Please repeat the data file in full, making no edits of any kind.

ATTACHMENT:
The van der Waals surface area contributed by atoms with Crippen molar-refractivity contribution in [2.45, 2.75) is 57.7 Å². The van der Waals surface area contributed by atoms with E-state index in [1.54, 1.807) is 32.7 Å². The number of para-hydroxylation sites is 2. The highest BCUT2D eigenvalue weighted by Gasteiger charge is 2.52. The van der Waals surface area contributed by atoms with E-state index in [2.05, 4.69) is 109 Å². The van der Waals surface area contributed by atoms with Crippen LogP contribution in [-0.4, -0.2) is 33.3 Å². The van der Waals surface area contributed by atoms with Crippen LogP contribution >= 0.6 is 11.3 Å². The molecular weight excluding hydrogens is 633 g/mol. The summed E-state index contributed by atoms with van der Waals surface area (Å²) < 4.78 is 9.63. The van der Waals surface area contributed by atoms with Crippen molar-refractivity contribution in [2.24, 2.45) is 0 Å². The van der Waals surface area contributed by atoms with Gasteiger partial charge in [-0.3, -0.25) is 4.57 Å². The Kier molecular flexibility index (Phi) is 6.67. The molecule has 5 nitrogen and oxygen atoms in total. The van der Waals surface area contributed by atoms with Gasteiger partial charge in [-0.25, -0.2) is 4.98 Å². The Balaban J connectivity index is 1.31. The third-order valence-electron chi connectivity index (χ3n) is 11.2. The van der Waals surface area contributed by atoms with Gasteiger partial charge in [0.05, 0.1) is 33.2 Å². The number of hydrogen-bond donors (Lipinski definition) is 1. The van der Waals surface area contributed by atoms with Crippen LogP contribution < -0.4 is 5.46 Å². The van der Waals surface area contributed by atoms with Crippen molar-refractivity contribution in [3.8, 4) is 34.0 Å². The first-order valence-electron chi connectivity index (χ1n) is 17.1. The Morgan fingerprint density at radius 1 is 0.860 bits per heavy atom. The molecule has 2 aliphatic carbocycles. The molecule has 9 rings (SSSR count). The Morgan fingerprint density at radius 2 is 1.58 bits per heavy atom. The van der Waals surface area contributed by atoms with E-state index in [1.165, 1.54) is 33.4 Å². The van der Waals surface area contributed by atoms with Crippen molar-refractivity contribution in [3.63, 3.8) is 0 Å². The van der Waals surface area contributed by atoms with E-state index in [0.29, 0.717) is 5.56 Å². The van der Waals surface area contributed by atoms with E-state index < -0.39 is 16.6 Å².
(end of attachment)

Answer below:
The van der Waals surface area contributed by atoms with Crippen molar-refractivity contribution in [2.45, 2.75) is 57.7 Å². The van der Waals surface area contributed by atoms with E-state index in [1.54, 1.807) is 32.7 Å². The number of para-hydroxylation sites is 2. The highest BCUT2D eigenvalue weighted by Gasteiger charge is 2.52. The van der Waals surface area contributed by atoms with E-state index in [2.05, 4.69) is 109 Å². The van der Waals surface area contributed by atoms with Crippen LogP contribution in [-0.4, -0.2) is 33.3 Å². The van der Waals surface area contributed by atoms with Crippen LogP contribution >= 0.6 is 11.3 Å². The molecular weight excluding hydrogens is 633 g/mol. The summed E-state index contributed by atoms with van der Waals surface area (Å²) < 4.78 is 9.63. The van der Waals surface area contributed by atoms with Crippen molar-refractivity contribution in [2.24, 2.45) is 0 Å². The van der Waals surface area contributed by atoms with Gasteiger partial charge in [-0.3, -0.25) is 4.57 Å². The Kier molecular flexibility index (Phi) is 6.67. The molecule has 5 nitrogen and oxygen atoms in total. The van der Waals surface area contributed by atoms with Gasteiger partial charge in [-0.25, -0.2) is 4.98 Å². The Balaban J connectivity index is 1.31. The third-order valence-electron chi connectivity index (χ3n) is 11.2. The van der Waals surface area contributed by atoms with Gasteiger partial charge in [0.05, 0.1) is 33.2 Å². The number of hydrogen-bond donors (Lipinski definition) is 1. The van der Waals surface area contributed by atoms with Crippen LogP contribution < -0.4 is 5.46 Å². The van der Waals surface area contributed by atoms with Crippen molar-refractivity contribution in [3.8, 4) is 34.0 Å². The first-order valence-electron chi connectivity index (χ1n) is 17.1. The Morgan fingerprint density at radius 1 is 0.860 bits per heavy atom. The molecule has 2 aliphatic carbocycles. The molecule has 9 rings (SSSR count). The Morgan fingerprint density at radius 2 is 1.58 bits per heavy atom. The van der Waals surface area contributed by atoms with E-state index in [1.165, 1.54) is 33.4 Å². The van der Waals surface area contributed by atoms with Crippen molar-refractivity contribution in [3.63, 3.8) is 0 Å². The van der Waals surface area contributed by atoms with E-state index in [0.29, 0.717) is 5.56 Å². The van der Waals surface area contributed by atoms with E-state index < -0.39 is 16.6 Å².